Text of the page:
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House Calls?

Guest iafiremedic

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Guest iafiremedic

Just curious ...... are any PA's out there making "House Calls" to see patients like the doc's did when I was a kid? Had a family member call last night because they were sick (FLU symptoms) and wanted me to stop by and see them. It got me to thinking ..... "Hmmmmmm ....... I remember when Doc Campbell would come to our house when I was a kid and do his exam and fill a script right there in the living room"


Obviously this would probably be more practical in rural settings ...... just curious though. If you are making "House calls" to see patients ...... is there a billable charge for that or is it "Cash on the Barrell head"? Thanks in advance!



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this interests me, too.


about a year ago I googled around for house call docs here in nyc, and there are quite a few. there are some organizations, too. I think there's even a specialty of this now, but I can't find that link. try a google search and see what you get!!


also, here is an NPR story on housecalls from dec. 19:



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AWESOME Article! Thank you ..... can't wait to see what some of the others here have to say! Happy New Year!
oh -- it was right in the article I gave you! the Visiting Physicians Association -- that was the organization I was trying to think of.


I think it sounds awesome, don't you? slow the pace down a bit... ;)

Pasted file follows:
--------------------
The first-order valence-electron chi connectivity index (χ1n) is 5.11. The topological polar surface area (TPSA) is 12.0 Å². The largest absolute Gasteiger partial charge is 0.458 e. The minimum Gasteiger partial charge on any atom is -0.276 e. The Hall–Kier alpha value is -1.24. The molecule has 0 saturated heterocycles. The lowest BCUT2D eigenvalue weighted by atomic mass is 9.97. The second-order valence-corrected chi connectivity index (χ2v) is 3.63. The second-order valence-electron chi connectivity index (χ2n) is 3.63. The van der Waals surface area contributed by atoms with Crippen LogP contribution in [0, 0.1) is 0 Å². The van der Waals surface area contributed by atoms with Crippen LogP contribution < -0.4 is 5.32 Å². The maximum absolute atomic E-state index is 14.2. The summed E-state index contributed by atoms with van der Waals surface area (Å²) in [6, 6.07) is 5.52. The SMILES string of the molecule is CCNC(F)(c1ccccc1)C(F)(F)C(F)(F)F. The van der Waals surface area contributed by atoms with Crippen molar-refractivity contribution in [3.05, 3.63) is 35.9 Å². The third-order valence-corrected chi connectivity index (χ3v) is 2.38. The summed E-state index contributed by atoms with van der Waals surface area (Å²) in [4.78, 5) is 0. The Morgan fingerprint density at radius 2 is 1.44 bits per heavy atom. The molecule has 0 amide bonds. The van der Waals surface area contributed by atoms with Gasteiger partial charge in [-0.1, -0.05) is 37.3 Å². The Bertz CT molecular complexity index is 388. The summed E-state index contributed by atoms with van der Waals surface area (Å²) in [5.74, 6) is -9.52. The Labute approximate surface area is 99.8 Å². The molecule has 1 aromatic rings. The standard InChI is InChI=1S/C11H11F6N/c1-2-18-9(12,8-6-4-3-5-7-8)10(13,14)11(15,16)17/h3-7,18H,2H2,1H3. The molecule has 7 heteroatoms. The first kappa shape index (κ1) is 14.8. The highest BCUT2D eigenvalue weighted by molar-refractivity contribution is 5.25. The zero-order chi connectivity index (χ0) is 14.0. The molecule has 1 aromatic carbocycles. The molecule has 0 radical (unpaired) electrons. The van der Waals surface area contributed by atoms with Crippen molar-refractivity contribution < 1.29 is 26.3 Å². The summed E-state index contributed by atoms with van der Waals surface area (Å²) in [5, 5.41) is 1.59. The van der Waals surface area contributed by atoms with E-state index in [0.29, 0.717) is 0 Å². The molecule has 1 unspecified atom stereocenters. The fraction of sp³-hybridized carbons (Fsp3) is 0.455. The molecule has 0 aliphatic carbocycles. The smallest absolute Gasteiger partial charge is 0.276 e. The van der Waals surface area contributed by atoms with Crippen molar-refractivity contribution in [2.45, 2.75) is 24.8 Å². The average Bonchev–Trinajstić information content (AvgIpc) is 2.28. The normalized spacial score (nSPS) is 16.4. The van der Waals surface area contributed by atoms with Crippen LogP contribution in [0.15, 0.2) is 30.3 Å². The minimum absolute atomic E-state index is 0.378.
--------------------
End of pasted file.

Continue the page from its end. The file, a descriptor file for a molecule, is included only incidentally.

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Guest iafiremedic

AWESOME Bob! I also live and hope to someday soon practice in this "Mayberry" like community and would love to offer an occasional house call as needed! And your chaperone advice will be logged! Unfortunately cannot be too careful!


Curious though .... are you able to bill for the house call? In the above referenced article, it sounds as though Medicare is really pushing this sort of thing ..... Thanks for the reply!

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Guest pac4hire

then you document that you reviewed the history and you only have one more out of the three to meet for billing a 99214 and maximizing your allowable charges!

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The system I purchased has a feature that if your office has a web site you can develop a log in program for computer literate patients to actually make their own appointments on the weekend or after office hours by logging in and answering a few screening questions and then seeing which appointment slots are available on the day they want to come in and slip themselves into the open slot. On Monday you come in and they are already in the slot for an appointment without goint through yor office staff. They can even do the preliminary "history" for you by answering tiered questions. Slick, eh?


that sounds AWESOME... as a patient i would love that! not to mention as a provider also..



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From the resume'...

I serve as a Primary care provider (PCP) for 800 adult “homebound” patients. According to CMS (Medicare)... A patient is home-bound if an office visit requires ambulance transport or an office visit requires excessive physical/psychological effort or pain.